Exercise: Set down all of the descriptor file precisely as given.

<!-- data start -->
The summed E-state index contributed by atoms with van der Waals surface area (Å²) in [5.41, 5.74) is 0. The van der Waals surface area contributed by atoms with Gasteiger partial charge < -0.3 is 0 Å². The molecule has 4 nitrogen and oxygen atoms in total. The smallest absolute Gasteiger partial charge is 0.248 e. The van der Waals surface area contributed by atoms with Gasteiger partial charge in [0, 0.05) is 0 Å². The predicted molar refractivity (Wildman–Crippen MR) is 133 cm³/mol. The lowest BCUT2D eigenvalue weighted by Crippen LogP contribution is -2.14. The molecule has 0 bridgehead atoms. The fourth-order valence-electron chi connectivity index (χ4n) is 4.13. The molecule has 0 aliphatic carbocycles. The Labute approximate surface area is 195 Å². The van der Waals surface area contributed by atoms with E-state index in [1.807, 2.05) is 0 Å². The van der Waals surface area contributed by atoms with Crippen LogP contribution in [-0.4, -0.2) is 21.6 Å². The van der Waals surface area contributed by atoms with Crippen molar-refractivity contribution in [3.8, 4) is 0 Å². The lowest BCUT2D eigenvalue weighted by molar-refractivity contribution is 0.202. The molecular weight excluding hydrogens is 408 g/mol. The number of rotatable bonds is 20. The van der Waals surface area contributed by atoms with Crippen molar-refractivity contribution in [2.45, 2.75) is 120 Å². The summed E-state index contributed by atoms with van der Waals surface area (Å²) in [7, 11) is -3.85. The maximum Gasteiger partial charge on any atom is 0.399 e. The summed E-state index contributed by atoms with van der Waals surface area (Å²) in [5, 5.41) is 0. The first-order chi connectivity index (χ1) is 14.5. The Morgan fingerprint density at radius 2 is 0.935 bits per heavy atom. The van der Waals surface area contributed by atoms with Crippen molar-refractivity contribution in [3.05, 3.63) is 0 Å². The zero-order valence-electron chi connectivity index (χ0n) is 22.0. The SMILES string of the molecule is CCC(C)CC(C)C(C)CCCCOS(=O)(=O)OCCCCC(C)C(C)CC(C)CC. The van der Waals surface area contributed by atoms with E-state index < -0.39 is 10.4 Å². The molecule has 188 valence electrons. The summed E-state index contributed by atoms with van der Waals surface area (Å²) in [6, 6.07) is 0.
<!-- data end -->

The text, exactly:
The summed E-state index contributed by atoms with van der Waals surface area (Å²) in [5.41, 5.74) is 0. The van der Waals surface area contributed by atoms with Gasteiger partial charge < -0.3 is 0 Å². The molecule has 4 nitrogen and oxygen atoms in total. The smallest absolute Gasteiger partial charge is 0.248 e. The van der Waals surface area contributed by atoms with Gasteiger partial charge in [0, 0.05) is 0 Å². The predicted molar refractivity (Wildman–Crippen MR) is 133 cm³/mol. The lowest BCUT2D eigenvalue weighted by Crippen LogP contribution is -2.14. The molecule has 0 bridgehead atoms. The fourth-order valence-electron chi connectivity index (χ4n) is 4.13. The molecule has 0 aliphatic carbocycles. The Labute approximate surface area is 195 Å². The van der Waals surface area contributed by atoms with E-state index in [1.807, 2.05) is 0 Å². The van der Waals surface area contributed by atoms with Crippen LogP contribution in [-0.4, -0.2) is 21.6 Å². The van der Waals surface area contributed by atoms with Crippen molar-refractivity contribution in [3.8, 4) is 0 Å². The lowest BCUT2D eigenvalue weighted by molar-refractivity contribution is 0.202. The molecular weight excluding hydrogens is 408 g/mol. The number of rotatable bonds is 20. The van der Waals surface area contributed by atoms with Crippen molar-refractivity contribution in [2.45, 2.75) is 120 Å². The summed E-state index contributed by atoms with van der Waals surface area (Å²) in [7, 11) is -3.85. The maximum Gasteiger partial charge on any atom is 0.399 e. The summed E-state index contributed by atoms with van der Waals surface area (Å²) in [5, 5.41) is 0. The first-order chi connectivity index (χ1) is 14.5. The Morgan fingerprint density at radius 2 is 0.935 bits per heavy atom. The van der Waals surface area contributed by atoms with Crippen molar-refractivity contribution in [3.05, 3.63) is 0 Å². The zero-order valence-electron chi connectivity index (χ0n) is 22.0. The SMILES string of the molecule is CCC(C)CC(C)C(C)CCCCOS(=O)(=O)OCCCCC(C)C(C)CC(C)CC. The van der Waals surface area contributed by atoms with E-state index < -0.39 is 10.4 Å². The molecule has 188 valence electrons. The summed E-state index contributed by atoms with van der Waals surface area (Å²) in [6, 6.07) is 0.